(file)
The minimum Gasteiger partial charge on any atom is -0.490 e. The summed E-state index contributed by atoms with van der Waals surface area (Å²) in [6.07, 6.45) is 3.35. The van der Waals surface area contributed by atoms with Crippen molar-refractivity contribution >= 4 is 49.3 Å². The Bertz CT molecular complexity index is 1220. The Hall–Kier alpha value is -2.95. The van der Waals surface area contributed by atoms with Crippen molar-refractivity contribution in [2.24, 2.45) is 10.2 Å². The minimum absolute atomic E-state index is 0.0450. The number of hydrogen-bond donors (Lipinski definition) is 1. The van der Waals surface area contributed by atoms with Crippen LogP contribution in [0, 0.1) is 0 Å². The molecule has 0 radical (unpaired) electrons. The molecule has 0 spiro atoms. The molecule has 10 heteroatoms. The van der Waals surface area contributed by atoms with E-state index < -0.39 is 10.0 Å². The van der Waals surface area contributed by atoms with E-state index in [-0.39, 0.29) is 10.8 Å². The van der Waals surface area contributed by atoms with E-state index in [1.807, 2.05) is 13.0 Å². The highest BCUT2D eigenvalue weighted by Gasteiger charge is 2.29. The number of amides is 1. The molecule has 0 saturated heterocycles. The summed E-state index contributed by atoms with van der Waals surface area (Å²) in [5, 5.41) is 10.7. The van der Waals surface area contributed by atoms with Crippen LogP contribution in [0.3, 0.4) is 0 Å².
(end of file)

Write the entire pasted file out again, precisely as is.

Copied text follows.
The minimum Gasteiger partial charge on any atom is -0.490 e. The summed E-state index contributed by atoms with van der Waals surface area (Å²) in [6.07, 6.45) is 3.35. The van der Waals surface area contributed by atoms with Crippen molar-refractivity contribution >= 4 is 49.3 Å². The Bertz CT molecular complexity index is 1220. The Hall–Kier alpha value is -2.95. The van der Waals surface area contributed by atoms with Crippen molar-refractivity contribution in [2.24, 2.45) is 10.2 Å². The minimum absolute atomic E-state index is 0.0450. The number of hydrogen-bond donors (Lipinski definition) is 1. The van der Waals surface area contributed by atoms with Crippen LogP contribution in [0, 0.1) is 0 Å². The molecule has 0 radical (unpaired) electrons. The molecule has 0 spiro atoms. The molecule has 10 heteroatoms. The van der Waals surface area contributed by atoms with E-state index < -0.39 is 10.0 Å². The van der Waals surface area contributed by atoms with E-state index in [-0.39, 0.29) is 10.8 Å². The van der Waals surface area contributed by atoms with E-state index in [1.807, 2.05) is 13.0 Å². The highest BCUT2D eigenvalue weighted by Gasteiger charge is 2.29. The number of amides is 1. The molecule has 0 saturated heterocycles. The summed E-state index contributed by atoms with van der Waals surface area (Å²) in [5, 5.41) is 10.7. The van der Waals surface area contributed by atoms with Crippen LogP contribution in [0.3, 0.4) is 0 Å².